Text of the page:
However, an odd discussion in the Forward Motion chat room led to an interesting experiment that has really worked well for me. Someone spoke about editing one line at a time, and the trouble of focusing on that single line. I didn't go that far, but I have found a way to edit one paragraph at a time, and it has made a huge difference in what I see.

First is setting up the work so you only see the single paragraph and nothing else around it. I do this by using the find/replace in Word and applying these codes:

Find: ^p

Replace: ^p^m

This places a page return at the end of each paragraph. You now have thousands of pages (for a novel) with each paragraph on it's own page. Don't use the Word trick where you hide the extra white space between pages. Leave those paragraphs completely alone on the page. Use the page down controls of your computer or the program.

(I am sure Open Office has the same sort of codes, but I'm not sure if they are exactly the same. If anyone knows if this words, can you please post?)

The first thing I began noticing was typos I had missed even in two prior edits. Weak description became apparent, as did odd word combinations. Sometimes I had to look at the next paragraph to make certain what I wrote worked with it, but for the most part, this editing went very smoothly. I've used it for two works so far, and I plan to keep doing so in the future.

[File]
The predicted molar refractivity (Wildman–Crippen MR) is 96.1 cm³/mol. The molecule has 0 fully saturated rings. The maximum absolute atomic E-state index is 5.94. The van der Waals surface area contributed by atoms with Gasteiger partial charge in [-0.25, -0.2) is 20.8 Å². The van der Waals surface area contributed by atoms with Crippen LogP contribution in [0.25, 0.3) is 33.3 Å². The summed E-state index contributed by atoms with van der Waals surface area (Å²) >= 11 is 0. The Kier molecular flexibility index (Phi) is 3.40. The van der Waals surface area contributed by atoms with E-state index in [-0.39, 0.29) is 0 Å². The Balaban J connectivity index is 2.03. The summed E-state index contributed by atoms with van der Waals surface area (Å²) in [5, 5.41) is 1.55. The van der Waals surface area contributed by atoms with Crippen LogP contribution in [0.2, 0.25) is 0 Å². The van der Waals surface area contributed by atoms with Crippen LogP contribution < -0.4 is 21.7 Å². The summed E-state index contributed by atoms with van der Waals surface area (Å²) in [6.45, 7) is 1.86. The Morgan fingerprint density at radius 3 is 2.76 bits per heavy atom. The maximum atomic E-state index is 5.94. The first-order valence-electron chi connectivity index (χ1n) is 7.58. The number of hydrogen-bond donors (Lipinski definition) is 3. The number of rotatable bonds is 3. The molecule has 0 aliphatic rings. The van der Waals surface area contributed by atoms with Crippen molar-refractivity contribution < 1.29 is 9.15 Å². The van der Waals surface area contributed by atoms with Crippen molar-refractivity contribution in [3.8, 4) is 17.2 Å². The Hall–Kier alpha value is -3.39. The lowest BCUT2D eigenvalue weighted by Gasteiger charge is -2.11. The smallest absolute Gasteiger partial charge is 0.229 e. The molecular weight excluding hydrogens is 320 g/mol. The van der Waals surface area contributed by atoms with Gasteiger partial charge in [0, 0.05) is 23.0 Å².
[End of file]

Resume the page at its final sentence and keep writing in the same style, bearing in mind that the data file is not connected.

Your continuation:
When you are done, simply reverse the find/replace:

Find: ^p^m

Replace ^p

You may have to make certain of some Chapter starts at the top of new pages, but otherwise it works very well. It's also remarkably fast.

Try it out and have fun!

Welcome to Muse....

Stranded when his car breaks down, Killian Dain Fox overhears a cop and a gas station clerk discussing murder and the exchange of money. Although he tries to believe he misheard the conversation, by the time KD meets a few more of the locals, he's convinced the entire small town is inhabited by a gang of murderers.

Between the massive storms that threaten to flood the town, a would-be killer on the loose, and his growing attraction to the town's pretty mayor, Killian Dain Fox is on a roller-coaster of a ride. And when someone tries to kill him, he just hopes he can get out alive.

(Book contains mild sex scene.)